An ENT consultant at Warwick Hospital, after a short 10-minute consultation during which he ruled out sinus pain, prescribed me Dosulepin (25mg, once a night) for “myofascial pain”. I put this in inverted commas because, at the time, I didn’t know what it meant – there was no explanation and it was a “take this prescription and go away” kind of consultation.
I had no idea when I collected the prescription that it was a therapeutic dose of an anti-depressant. I had no idea that it had been prescribed to help relax my neck muscles. And I had no idea of the effect that taking it would have on my life.
I was given enough drugs for six weeks. My next consultation did not come until two months later. Almost as soon as I stopped taking the drug, I started to feel emotional, irrational and just not myself. I started to cry uncontrollably at very inconvenient moments. For four days, I barely stopped crying at all. There was one night during which I had suicidal thoughts. I would wake up every half an hour or so thinking that I just didn’t want to be here anymore. I even thought about how I would ‘stop’ being here.
Fortunately, before I reached this point, I had referred to my only source of helpful information – the internet – and discovered that what was happening to me wasn’t just me, it was the effects of withdrawal from Dosulepin. I had read about how people had been driven to suicide by a sudden withdrawal, about how taking an anti-depressant can – for some people – cause depressive thoughts.
I was able to tell myself that my thoughts weren’t my own, that they were simply a chemical reaction to a drug. I was able to remind myself that it would pass. I was able to focus my thoughts on thinking about the people who love me. I thought about the little faces that l love and that look up to me and I focused on how I would never want to let them down.
I didn’t feel myself again for weeks. I still feel sad now, when I think about it.
I AM ANGRY. I am angry that this was allowed to happen to me without having been warned. It was only because I had had the presence of mind to go online after my second day of crying and read about the possibility of depressive and suicidal thoughts that I was able to truly recognise that those thoughts were not my own.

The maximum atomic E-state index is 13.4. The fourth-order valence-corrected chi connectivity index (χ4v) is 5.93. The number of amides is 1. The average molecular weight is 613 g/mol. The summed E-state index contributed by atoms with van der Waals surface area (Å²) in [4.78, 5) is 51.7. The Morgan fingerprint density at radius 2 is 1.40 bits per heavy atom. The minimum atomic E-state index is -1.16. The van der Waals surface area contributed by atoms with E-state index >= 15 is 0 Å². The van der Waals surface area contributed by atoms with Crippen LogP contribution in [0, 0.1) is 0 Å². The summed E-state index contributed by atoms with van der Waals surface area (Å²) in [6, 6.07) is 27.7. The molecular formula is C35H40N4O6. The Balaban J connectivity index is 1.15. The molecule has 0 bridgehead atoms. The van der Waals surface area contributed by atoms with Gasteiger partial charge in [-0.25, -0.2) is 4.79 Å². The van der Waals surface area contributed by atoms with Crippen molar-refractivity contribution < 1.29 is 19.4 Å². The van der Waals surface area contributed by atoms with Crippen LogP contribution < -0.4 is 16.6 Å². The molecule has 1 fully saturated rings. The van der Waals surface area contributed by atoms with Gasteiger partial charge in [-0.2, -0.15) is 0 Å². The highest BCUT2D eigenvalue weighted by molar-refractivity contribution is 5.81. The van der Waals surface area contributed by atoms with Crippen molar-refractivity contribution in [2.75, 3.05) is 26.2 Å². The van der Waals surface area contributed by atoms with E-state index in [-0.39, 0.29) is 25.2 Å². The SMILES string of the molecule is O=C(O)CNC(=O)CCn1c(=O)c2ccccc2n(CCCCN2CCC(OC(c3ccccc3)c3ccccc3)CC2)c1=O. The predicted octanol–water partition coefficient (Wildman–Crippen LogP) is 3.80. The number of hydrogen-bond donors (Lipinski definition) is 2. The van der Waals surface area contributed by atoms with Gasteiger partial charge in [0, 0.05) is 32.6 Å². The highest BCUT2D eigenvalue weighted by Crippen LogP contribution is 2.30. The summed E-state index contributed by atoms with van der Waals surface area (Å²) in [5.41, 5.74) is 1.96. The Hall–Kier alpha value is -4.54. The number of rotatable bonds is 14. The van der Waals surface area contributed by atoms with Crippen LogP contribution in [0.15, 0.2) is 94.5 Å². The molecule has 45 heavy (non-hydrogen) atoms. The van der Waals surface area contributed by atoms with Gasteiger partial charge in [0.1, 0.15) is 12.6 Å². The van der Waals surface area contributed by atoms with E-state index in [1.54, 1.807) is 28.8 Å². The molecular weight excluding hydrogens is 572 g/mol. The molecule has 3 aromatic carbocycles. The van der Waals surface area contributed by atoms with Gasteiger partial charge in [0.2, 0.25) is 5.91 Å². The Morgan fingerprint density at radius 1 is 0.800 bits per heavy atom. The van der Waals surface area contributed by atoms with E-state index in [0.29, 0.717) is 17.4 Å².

I am scared of what might have been going through my mind had I not done this. I am scared for the person who goes through this same experience having not informed themselves.
And I am amazed. I am amazed at the lack of information that is dealt out along with the prescription. Had I been told what I was being asked to take, had I been made aware of the possible side-effects, had I been given any clue… I would have been better prepared for what was to come.
Why was this consultant so complacent about handing me a potentially life-changing drug? Was it my responsibility to ask the right questions? Something failed here. Who failed? Do I have a right to expect to be informed? Or am I supposed to trust in this numbers game? This drug must have had a positive effect for a lot of patients in order for him to think it would suit me, too? Was I just unlucky?
I don’t really know what the forum is for me, as a patient, to really explain my experience or express my anger in an appropriate way. I don’t feel that, if I were to go back to this consultant and explain what happened to me, that it would really be heard. I feel – at least, with the doctors I’ve seen so far – that there is an arrogance towards patients, that I am not supposed to question their judgment. It feels like a one-way conversation.